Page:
Robert Edwards has made his mark quickly as the new chief executive officer of Safeway with the pending sale of the chain’s Canadian assets — announced less than a month after his promotion to succeed Steve Burd .
Safeway, based in Pleasanton, Calif., said in mid-June it plans to sell its 223 stores and 12 manufacturing facilities in Canada to Sobeys for $5.7 billion (U.S.) — a deal that would seem to imply a more shareholder-friendly approach to corporate governance, observers noted.
Andrew Wolf, managing director of the Boston office of BB&T Capital Markets, said the apparent change in corporate governance emanates from Edwards and T. Gary Rogers, the company’s new chairman of the board.
"There’s clearly been a shift in thinking that seems to suggest a very shareholder-friendly approach," Wolf explained. "The Canadian transaction really boosts the value of Safeway, and it may mean Safeway will consider divesting some of its weaker divisions — in Texas, the Midwest and the East — to re-trench and right-size the business and focus on the West, where it is strongest."
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He said the company has indicated it is not interested in acquisitions.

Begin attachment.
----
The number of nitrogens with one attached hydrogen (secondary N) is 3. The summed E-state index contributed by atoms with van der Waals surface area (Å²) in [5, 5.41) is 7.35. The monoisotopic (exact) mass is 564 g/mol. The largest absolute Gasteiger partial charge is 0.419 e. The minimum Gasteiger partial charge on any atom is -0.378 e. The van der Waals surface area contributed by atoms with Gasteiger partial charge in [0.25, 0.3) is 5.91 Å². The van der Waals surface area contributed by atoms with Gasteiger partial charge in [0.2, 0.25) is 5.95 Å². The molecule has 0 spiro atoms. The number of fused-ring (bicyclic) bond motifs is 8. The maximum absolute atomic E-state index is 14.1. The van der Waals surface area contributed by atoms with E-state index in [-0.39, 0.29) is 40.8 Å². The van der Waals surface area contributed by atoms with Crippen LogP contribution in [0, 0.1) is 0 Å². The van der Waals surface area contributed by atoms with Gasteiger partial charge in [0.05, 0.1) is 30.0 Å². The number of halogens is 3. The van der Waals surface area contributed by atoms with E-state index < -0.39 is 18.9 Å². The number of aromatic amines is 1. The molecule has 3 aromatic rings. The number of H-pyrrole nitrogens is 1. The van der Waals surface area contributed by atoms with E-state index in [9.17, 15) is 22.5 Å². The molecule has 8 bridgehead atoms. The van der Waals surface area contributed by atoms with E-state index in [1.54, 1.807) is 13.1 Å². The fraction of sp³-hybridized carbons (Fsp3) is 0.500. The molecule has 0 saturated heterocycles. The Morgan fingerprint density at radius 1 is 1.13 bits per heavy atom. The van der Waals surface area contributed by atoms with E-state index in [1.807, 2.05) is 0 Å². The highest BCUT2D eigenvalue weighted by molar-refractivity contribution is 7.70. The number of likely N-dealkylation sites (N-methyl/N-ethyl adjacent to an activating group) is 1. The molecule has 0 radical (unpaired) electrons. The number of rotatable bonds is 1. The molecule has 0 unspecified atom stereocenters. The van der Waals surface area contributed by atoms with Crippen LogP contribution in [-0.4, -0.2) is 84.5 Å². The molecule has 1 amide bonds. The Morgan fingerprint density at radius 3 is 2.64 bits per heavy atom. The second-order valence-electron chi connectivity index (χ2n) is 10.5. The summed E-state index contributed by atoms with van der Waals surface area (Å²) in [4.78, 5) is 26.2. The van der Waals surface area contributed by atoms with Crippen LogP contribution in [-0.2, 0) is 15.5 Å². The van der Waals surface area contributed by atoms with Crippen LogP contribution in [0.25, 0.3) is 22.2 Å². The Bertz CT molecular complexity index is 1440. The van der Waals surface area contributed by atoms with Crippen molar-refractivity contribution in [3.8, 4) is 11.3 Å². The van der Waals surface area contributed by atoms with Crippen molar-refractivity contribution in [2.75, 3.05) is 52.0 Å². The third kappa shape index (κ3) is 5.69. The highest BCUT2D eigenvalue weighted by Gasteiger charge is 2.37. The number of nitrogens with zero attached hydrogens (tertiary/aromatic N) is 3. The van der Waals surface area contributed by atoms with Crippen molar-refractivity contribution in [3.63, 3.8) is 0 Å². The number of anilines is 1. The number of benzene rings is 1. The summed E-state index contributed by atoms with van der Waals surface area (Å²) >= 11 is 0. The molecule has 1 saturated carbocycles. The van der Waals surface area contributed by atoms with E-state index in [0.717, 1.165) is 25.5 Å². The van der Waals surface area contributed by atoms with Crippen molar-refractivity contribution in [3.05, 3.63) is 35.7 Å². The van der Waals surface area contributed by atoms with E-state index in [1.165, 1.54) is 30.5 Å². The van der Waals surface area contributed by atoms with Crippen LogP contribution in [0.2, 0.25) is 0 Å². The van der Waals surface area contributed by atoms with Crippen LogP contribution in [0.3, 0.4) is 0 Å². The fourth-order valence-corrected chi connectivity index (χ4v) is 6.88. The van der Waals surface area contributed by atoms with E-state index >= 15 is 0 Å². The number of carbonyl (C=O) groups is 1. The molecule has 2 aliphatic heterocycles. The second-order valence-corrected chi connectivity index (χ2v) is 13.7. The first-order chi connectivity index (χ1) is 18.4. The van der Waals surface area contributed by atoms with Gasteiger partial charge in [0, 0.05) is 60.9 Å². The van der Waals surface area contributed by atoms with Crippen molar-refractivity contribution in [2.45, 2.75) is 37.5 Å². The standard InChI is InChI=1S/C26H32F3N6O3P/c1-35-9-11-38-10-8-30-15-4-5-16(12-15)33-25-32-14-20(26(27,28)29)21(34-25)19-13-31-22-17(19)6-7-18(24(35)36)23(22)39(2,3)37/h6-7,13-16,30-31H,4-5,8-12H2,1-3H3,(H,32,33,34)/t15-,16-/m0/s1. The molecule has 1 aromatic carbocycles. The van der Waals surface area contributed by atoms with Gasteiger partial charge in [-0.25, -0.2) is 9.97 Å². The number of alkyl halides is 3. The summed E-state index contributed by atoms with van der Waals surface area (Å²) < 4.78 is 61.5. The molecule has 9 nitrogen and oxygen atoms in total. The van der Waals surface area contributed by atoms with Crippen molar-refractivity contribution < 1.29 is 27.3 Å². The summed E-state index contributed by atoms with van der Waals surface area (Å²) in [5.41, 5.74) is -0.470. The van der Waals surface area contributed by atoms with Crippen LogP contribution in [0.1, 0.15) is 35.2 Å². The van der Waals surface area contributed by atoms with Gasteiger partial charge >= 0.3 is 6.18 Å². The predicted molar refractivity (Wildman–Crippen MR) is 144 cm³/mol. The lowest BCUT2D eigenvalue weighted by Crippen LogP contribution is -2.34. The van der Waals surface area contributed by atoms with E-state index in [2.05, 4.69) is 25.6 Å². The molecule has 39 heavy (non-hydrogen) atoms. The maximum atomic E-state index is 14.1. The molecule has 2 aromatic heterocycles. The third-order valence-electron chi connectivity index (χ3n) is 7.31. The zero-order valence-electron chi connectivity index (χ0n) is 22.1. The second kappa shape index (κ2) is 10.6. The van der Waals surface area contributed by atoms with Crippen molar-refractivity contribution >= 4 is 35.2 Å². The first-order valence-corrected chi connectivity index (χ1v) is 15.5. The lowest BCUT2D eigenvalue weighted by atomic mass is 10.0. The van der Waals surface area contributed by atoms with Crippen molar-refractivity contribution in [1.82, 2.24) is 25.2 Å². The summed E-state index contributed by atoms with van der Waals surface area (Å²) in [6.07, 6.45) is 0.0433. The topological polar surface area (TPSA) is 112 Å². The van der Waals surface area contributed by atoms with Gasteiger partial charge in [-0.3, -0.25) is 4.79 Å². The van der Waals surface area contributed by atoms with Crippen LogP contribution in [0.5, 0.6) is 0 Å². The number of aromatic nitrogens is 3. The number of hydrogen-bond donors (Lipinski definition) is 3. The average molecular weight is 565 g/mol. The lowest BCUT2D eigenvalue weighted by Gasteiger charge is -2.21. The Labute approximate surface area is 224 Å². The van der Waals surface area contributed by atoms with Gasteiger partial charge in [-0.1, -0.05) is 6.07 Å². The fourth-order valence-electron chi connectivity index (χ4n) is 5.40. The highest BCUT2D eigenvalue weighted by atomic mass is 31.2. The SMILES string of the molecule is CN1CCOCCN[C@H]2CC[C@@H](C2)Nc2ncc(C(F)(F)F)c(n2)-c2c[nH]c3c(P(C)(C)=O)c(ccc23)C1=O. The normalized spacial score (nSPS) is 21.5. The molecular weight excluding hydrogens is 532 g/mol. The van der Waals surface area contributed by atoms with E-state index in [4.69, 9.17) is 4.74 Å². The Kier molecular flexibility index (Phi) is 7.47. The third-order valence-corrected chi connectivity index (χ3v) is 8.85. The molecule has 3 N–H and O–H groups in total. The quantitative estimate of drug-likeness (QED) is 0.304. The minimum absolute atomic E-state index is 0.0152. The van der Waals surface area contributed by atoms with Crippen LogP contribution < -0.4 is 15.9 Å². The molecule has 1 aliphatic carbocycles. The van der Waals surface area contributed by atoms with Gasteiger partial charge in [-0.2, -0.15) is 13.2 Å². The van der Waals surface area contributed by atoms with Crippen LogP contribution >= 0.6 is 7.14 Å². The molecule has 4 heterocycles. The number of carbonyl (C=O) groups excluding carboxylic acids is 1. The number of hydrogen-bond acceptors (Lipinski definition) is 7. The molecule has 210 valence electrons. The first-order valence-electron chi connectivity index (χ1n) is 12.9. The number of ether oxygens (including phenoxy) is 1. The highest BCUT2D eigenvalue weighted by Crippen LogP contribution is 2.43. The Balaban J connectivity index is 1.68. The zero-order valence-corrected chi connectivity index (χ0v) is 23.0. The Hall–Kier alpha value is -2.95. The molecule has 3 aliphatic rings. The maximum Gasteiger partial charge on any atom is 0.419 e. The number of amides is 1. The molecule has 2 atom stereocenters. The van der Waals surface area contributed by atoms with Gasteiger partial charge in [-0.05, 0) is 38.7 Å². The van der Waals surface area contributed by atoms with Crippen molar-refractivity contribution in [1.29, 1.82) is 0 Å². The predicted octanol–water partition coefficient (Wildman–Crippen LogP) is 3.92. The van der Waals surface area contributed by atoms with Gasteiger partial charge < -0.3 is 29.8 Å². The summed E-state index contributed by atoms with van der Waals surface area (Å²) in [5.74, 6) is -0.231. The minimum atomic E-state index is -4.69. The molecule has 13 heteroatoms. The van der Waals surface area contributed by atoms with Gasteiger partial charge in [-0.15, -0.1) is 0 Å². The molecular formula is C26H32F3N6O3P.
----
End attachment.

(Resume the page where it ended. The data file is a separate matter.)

According to Edwards, "The substantial cash proceeds [from the sale of Canada] will allow us to create value for all Safeway shareholders."
Edwards said Safeway is likely to use most of the proceeds from the sale to pay down $2 billion in notes due in August 2014 and the majority of what remains to buy back stock. He also said some of the proceeds may be used to invest in growth opportunities — primarily internal initiatives the company has been working on to grow operating income in the core grocery business.
Once the deal is completed — by the fourth quarter, the company said — Safeway will operate 1,415 supermarkets in the U.S. with sales of approximately $37.5 billion.
In addition to the Canada sale, Edwards is also presiding over several major internal initiatives at Safeway, including the testing of a new loyalty program that links to shoppers’ checking accounts for a one-card payment program.
The Fast Forward initiative, which is being tested in the Sacramento, Calif., market, could eventually be rolled out to other Safeway markets, the company said.
"At Safeway, we’re always looking for innovation and best practices," Edwards was quoted as saying at the company’s annual shareholders’ meeting in May, when he officially took the helm of the company he had joined as chief financial officer in 2004.
In addition, Safeway is rolling out tests of reconfigured Center Store layouts that seek to improve product adjacencies with the perimeter/service departments, and is also remerchandising about 300 stores to better serve a more upscale demographic.
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